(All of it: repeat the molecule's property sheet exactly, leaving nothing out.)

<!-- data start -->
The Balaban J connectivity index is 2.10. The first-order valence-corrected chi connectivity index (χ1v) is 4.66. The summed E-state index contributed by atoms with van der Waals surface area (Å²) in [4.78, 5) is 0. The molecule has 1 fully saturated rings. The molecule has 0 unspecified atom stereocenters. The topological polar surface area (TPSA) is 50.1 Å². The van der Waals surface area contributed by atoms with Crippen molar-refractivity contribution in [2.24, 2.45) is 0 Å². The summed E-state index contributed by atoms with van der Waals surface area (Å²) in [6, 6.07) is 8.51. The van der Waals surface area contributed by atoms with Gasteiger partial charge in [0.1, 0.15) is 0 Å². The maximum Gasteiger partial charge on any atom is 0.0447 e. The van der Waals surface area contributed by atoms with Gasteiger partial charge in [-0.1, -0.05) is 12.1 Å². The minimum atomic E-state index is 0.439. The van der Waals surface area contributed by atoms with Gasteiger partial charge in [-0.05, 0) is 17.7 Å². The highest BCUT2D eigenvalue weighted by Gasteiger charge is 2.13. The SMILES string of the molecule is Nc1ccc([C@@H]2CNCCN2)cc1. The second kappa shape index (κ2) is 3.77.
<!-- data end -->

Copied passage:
The Balaban J connectivity index is 2.10. The first-order valence-corrected chi connectivity index (χ1v) is 4.66. The summed E-state index contributed by atoms with van der Waals surface area (Å²) in [4.78, 5) is 0. The molecule has 1 fully saturated rings. The molecule has 0 unspecified atom stereocenters. The topological polar surface area (TPSA) is 50.1 Å². The van der Waals surface area contributed by atoms with Crippen molar-refractivity contribution in [2.24, 2.45) is 0 Å². The summed E-state index contributed by atoms with van der Waals surface area (Å²) in [6, 6.07) is 8.51. The van der Waals surface area contributed by atoms with Gasteiger partial charge in [0.1, 0.15) is 0 Å². The maximum Gasteiger partial charge on any atom is 0.0447 e. The van der Waals surface area contributed by atoms with Gasteiger partial charge in [-0.1, -0.05) is 12.1 Å². The minimum atomic E-state index is 0.439. The van der Waals surface area contributed by atoms with Gasteiger partial charge in [-0.05, 0) is 17.7 Å². The highest BCUT2D eigenvalue weighted by Gasteiger charge is 2.13. The SMILES string of the molecule is Nc1ccc([C@@H]2CNCCN2)cc1. The second kappa shape index (κ2) is 3.77.